Ohrid, Macedonia was a gem, a destination that I hope to return to one day – perhaps as a digital nomad where I can while away my writer’s block hours by staring at the sparkling lake and snow-capped mountains.
Following a simply delightful visit to Albania, I ventured into Macedonia. It was rather an epic border crossing involving hitchhiking, a horse-and-cart ride, a rather troubling few hours where I was stranded and several, very kind and humble locals who helped me along the way. That’s a story for another time.
When I finally arrived into the tranquil embrace of Ohrid, it was actually a rather cold and rainy afternoon. However, the gloom soon left and I had three very warm and Mediterranean-esque days of fun in the sun. I made camp at Sunny Lake Hostel. Owned by two kind brothers, Nino and Goyko, the hostel is well-hidden along Ohrid’s cobbled alleys and featured heated rooms, free breakfast and sun-bathed terraces for afternoon napping and visits with other hostel dwellers.
Macedonia is also known also as FYROM, or the Former Yugoslav Republic of Macedonia, and it is up for rowdy debate which is the “true” name. It lies landlocked, comfortably nestled between Albania, Kosovo, Serbia, Bulgaria, and Greece. Unlike their friends in neighboring Albania, Macedonia citizens are granted the right to visa-free travel within the Schengen zone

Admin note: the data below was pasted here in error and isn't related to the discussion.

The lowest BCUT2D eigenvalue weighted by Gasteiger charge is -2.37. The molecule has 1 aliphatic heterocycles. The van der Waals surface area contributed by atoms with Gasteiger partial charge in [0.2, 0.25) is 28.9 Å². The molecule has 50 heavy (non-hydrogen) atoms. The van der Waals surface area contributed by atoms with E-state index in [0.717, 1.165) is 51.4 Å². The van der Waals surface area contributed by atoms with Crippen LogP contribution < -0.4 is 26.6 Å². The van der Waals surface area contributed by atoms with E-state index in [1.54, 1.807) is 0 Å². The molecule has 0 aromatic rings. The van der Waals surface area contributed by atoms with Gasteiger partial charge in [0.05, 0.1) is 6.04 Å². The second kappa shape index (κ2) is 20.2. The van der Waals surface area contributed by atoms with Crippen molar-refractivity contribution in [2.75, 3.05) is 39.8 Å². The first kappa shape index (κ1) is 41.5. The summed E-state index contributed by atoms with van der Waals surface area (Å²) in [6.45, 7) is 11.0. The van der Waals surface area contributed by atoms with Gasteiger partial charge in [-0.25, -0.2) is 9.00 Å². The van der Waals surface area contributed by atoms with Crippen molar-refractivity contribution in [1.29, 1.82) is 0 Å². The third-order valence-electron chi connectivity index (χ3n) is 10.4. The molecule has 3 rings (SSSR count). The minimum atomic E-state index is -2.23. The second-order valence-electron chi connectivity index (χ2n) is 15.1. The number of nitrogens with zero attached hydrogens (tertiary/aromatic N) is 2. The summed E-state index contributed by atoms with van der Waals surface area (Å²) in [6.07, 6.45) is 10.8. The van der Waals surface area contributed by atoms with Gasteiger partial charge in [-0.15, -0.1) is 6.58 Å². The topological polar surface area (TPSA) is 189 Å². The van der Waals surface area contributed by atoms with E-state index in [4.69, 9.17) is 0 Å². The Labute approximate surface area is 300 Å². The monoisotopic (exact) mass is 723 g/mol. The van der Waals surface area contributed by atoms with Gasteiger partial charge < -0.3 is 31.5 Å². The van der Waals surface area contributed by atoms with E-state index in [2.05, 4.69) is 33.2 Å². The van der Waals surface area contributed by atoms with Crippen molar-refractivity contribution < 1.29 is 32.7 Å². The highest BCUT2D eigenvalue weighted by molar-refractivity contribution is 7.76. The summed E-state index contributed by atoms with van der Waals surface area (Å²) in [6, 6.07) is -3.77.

During my travelers throughout other Balkan countries, many travelers foretold of Ohrid’s wonders and soul-stirring beauty. I have to admit, I was a bit skeptical about the hype for I’ve seen plenty of glacial lakes during my worldly travels. However, Lake Ohrid was just stunning and I am happy that I made the time for a visit.
Ohrid town perches on the lake northeast side. Along with mountains, quaint villages and tiny, hidden coves and sun-kissed, yellow beaches, Ohrid and its nearby villages flaunt a chilled-out vibe and a veritable hiker’s paradise. Ohird Lake also happens to be one of Europe’s deepest and oldest lakes, thought to be over 3 million years old. And though I did not swim in it, I’m told it was refreshingly cold. Given I was wearing thermals and a cozy hat during most of my time in Ohrid, I don’t regret my decision for not diving in.
It’s a bit of a fairy-tale village. Cobbled streets wind up and down the hillside, red terracotta roofs and white Ottoman houses embellish the alleyways, and open-air cafes flaunt coffee, burek stalls and ice-cream shops. Christianity and Islam are practiced side by side and church bells and Islamic calls for prayers ring the hillsides several times a day. It’s a truly serene respite.